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Flood Insurance Statute of Limitations Clarified by FEMA (and It’s Not Good)

Flood Insurance Statute of Limitations Clarified by FEMA (and It’s Not Good)

In a stunning announcement, FEMA declared that although the Proof of Loss deadline for victims of Superstorm Sandy has been extended to 18 months (April 28, 2014), FEMA’s interpretation of the statute of limitations is one year from the date of “first” denial. Effectively FEMA has eliminated the extension that it granted for Sandy victims to file a Proof of Loss and will cause thousands of Sandy victims to miss filing a lawsuit if they are dissatisfied with the amount of money paid by their flood insurance. 

On November 21, 2013, FEMA issued memorandum W-13069, which clarifies the interplay between the extension of the proof of loss deadline for Sandy victims and the one-year statute of limitations. According to FEMA, unlike the Standard Flood Insurance Policy (“SFIP”) Proof of Loss deadline, which is a regulation created by FEMA, FEMA cannot extend the time limit for National Flood Insurance Program (“NFIP”)-insureds to bring a lawsuit because the applicable time limit to file a lawsuit was set by statute, not FEMA. 

FEMA further states that the Proof of Loss is not the claim. The claim is the assertion by the insured that they are entitled to be paid for a covered loss under their SFIP (i.e., the demand for money). An NFIP policyholder whose insured property is damaged by an event such as Sandy only has one claim arising from that event, regardless of the number of Proofs of Loss that the insured may submit in support of that claim.

The SFIP sets forth the process that the insured has to follow in supporting his or her claim in the General Conditions section of the policy. FEMA’s position is that that if the insured does not comply with “all” of the terms and conditions of the SFIP prior to filing a lawsuit (including the Proof of Loss requirements), then the necessary conditions for the insured to be able to bring a lawsuit have not been met. What this means is that, in those instances in which a denial letter has been issued such that the statutory one year to bring the lawsuit will run before the Proof of Loss extended deadline runs, the insured has to both file the lawsuit and have the required Proof of Loss requirements completed within one year of the date of the denial or partial denial of the claim. For example, if the insurer refuses to pay for foundation damage and a denial letter was sent, then the insured has one year from the date of that letter to file a lawsuit, even if a Proof of Loss was not filed with the insurance company.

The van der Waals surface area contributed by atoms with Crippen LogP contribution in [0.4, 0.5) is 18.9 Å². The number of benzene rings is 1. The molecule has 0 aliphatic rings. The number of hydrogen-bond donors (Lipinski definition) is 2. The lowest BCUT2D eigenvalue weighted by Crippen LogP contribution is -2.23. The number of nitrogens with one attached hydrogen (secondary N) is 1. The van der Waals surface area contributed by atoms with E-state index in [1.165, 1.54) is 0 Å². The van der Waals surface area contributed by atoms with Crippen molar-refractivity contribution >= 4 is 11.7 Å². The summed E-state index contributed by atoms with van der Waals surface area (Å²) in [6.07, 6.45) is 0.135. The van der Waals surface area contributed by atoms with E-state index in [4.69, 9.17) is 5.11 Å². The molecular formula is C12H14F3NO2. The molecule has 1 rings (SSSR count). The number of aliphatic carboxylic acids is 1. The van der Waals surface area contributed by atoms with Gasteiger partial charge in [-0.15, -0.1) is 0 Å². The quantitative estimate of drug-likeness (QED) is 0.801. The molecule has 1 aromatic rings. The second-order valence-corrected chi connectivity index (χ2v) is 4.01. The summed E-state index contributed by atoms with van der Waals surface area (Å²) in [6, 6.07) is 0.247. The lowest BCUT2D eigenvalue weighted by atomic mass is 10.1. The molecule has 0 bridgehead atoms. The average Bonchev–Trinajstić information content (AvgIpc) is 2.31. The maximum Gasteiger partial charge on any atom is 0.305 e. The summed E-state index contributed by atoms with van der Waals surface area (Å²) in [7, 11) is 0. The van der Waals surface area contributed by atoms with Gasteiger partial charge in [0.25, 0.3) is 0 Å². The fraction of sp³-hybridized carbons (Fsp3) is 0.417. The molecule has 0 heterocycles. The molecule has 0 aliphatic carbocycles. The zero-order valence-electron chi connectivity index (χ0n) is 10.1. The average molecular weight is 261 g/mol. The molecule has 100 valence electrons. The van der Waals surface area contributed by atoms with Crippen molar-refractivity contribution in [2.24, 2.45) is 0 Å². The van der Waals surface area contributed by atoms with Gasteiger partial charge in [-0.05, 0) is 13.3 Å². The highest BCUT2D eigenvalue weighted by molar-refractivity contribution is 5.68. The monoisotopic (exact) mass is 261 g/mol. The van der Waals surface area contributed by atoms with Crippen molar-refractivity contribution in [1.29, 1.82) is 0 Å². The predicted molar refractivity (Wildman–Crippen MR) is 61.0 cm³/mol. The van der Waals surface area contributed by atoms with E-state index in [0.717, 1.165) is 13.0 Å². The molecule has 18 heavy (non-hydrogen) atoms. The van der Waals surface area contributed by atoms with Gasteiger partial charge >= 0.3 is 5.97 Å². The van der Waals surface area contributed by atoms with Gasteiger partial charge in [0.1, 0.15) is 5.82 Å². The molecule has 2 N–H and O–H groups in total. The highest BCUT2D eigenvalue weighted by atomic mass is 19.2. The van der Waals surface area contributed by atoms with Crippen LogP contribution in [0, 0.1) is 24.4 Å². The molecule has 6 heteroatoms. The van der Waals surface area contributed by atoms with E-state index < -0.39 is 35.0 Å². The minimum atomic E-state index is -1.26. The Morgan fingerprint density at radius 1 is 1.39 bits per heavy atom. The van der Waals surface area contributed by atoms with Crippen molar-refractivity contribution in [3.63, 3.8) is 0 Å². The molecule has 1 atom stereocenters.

In my experience the typical Sandy dispute arises after an insured has received payment based on an adjuster’s report and the insurer’s approval and later believes there is additional uncompensated damage. Under this scenario, once there is a written disallowance/denial (either complete or partial) of the amount sought, the statute of limitations starts to run. This 1-year deadline will start to run as early as November 2012, with some claims having expired already.  

But according to FEMA’s memorandum, “Even in those claims where a denial letter was issued within the first six months after ME Sandy, the insured still had a full year from the date of that denial letter to collect all required documentation, file the proof of loss, and then file a lawsuit if such is believed necessary.” Easy to say if your home and everything you own hasn’t been destroyed, and you are not homeless. FEMA should be embarrassed.   

About the Author: Christopher W. Gerold is an attorney in Wolff & Samson’s Disaster Recovery Claims Group. Chris represents homeowners and businesses with their Sandy-related insurance claims with a special focus on flood insurance. For more information on flood insurance and ways Wolff & Samson can help you with your flood insurance claim, please contact Chris at (973) 530-2061.